House dust mite test on wheezy toddlers predicts asthma in teen years –

A study led by scientists at the University of Melbourne has shown that wheezy toddlers with sensitivity to the house dust mite are more likely to develop asthma by the age of 12. Lead author Dr Caroline Lodge from the university’s School of Public health led the study on 620 children from birth to age 12. The children were tested at ages one and two for single and multiple sensitivities to milk, egg, peanut, rye grass, cat and house dust mite. They were then tested at age 12 for asthma. The results showed that 75% of the children who had a positive skin prick test to house dust mite had asthma at age 12, compared to 36% without a skin prick test.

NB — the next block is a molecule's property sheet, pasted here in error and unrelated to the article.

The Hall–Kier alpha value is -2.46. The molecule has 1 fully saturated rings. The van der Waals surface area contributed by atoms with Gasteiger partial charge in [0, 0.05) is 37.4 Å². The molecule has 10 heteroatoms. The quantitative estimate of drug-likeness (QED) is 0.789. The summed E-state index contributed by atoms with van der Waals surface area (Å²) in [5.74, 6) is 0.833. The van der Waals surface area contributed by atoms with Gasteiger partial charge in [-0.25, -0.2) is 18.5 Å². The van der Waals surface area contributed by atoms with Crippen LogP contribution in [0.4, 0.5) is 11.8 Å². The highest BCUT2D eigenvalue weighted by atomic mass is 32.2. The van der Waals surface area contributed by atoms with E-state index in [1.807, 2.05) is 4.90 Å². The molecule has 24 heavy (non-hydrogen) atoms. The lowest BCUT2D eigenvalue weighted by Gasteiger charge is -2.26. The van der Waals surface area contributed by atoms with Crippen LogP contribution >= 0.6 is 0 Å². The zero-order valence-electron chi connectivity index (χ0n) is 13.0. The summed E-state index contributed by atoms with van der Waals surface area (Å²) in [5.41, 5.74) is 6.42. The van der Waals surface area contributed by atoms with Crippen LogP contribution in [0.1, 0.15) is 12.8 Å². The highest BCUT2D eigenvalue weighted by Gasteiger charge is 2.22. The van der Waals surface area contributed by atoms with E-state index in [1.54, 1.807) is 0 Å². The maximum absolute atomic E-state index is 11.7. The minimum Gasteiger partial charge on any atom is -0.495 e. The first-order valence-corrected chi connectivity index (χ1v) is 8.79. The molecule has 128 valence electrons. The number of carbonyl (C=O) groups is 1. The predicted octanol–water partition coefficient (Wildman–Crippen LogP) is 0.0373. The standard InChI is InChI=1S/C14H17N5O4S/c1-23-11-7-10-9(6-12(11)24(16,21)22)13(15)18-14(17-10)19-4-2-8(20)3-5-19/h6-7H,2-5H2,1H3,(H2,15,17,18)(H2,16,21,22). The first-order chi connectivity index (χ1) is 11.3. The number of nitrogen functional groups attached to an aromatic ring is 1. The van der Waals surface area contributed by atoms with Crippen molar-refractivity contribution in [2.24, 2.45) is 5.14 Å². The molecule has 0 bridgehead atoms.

The results, whilst they do not suggest why or how the house dust mite causes asthma, are a significant step forward in identifying high risk groups on whom interventions can be trialled.

Source: University of Melbourne

First Published in August 2011

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